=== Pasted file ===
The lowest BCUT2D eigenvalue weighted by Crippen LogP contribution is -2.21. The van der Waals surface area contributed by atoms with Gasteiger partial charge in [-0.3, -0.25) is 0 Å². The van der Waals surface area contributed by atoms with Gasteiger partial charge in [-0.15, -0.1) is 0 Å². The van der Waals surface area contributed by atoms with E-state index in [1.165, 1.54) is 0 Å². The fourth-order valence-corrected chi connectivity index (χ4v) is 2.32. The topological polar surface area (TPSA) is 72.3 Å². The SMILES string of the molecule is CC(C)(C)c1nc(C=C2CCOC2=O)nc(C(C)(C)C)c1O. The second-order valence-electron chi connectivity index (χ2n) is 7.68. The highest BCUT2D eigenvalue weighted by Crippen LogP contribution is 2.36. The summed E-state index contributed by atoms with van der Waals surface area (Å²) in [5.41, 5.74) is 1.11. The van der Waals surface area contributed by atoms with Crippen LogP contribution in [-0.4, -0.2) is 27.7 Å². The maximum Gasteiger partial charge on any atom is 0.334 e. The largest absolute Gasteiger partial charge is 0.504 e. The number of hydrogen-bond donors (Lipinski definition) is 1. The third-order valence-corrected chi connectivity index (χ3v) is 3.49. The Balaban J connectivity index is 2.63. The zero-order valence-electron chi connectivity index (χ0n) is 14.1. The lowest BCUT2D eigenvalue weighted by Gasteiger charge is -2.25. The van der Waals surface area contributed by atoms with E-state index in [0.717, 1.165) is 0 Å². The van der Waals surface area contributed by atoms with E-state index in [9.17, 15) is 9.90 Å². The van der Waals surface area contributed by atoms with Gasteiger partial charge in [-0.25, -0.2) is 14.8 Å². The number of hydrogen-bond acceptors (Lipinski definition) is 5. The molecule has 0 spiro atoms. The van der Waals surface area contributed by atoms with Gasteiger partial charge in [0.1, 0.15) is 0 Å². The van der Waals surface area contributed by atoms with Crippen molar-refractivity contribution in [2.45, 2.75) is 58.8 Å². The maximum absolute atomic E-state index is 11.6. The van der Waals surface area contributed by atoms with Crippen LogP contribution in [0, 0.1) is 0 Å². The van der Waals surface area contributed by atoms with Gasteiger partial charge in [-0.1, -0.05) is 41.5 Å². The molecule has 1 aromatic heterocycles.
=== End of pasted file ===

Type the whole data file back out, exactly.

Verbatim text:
The lowest BCUT2D eigenvalue weighted by Crippen LogP contribution is -2.21. The van der Waals surface area contributed by atoms with Gasteiger partial charge in [-0.3, -0.25) is 0 Å². The van der Waals surface area contributed by atoms with Gasteiger partial charge in [-0.15, -0.1) is 0 Å². The van der Waals surface area contributed by atoms with E-state index in [1.165, 1.54) is 0 Å². The fourth-order valence-corrected chi connectivity index (χ4v) is 2.32. The topological polar surface area (TPSA) is 72.3 Å². The SMILES string of the molecule is CC(C)(C)c1nc(C=C2CCOC2=O)nc(C(C)(C)C)c1O. The second-order valence-electron chi connectivity index (χ2n) is 7.68. The highest BCUT2D eigenvalue weighted by Crippen LogP contribution is 2.36. The summed E-state index contributed by atoms with van der Waals surface area (Å²) in [5.41, 5.74) is 1.11. The van der Waals surface area contributed by atoms with Crippen LogP contribution in [-0.4, -0.2) is 27.7 Å². The maximum Gasteiger partial charge on any atom is 0.334 e. The largest absolute Gasteiger partial charge is 0.504 e. The number of hydrogen-bond donors (Lipinski definition) is 1. The third-order valence-corrected chi connectivity index (χ3v) is 3.49. The Balaban J connectivity index is 2.63. The zero-order valence-electron chi connectivity index (χ0n) is 14.1. The lowest BCUT2D eigenvalue weighted by Gasteiger charge is -2.25. The van der Waals surface area contributed by atoms with E-state index in [0.717, 1.165) is 0 Å². The van der Waals surface area contributed by atoms with E-state index in [9.17, 15) is 9.90 Å². The van der Waals surface area contributed by atoms with Gasteiger partial charge in [-0.25, -0.2) is 14.8 Å². The number of hydrogen-bond acceptors (Lipinski definition) is 5. The molecule has 0 spiro atoms. The van der Waals surface area contributed by atoms with Gasteiger partial charge in [0.1, 0.15) is 0 Å². The van der Waals surface area contributed by atoms with Crippen molar-refractivity contribution in [2.45, 2.75) is 58.8 Å². The maximum absolute atomic E-state index is 11.6. The van der Waals surface area contributed by atoms with Crippen LogP contribution in [0, 0.1) is 0 Å². The van der Waals surface area contributed by atoms with Gasteiger partial charge in [-0.1, -0.05) is 41.5 Å². The molecule has 1 aromatic heterocycles.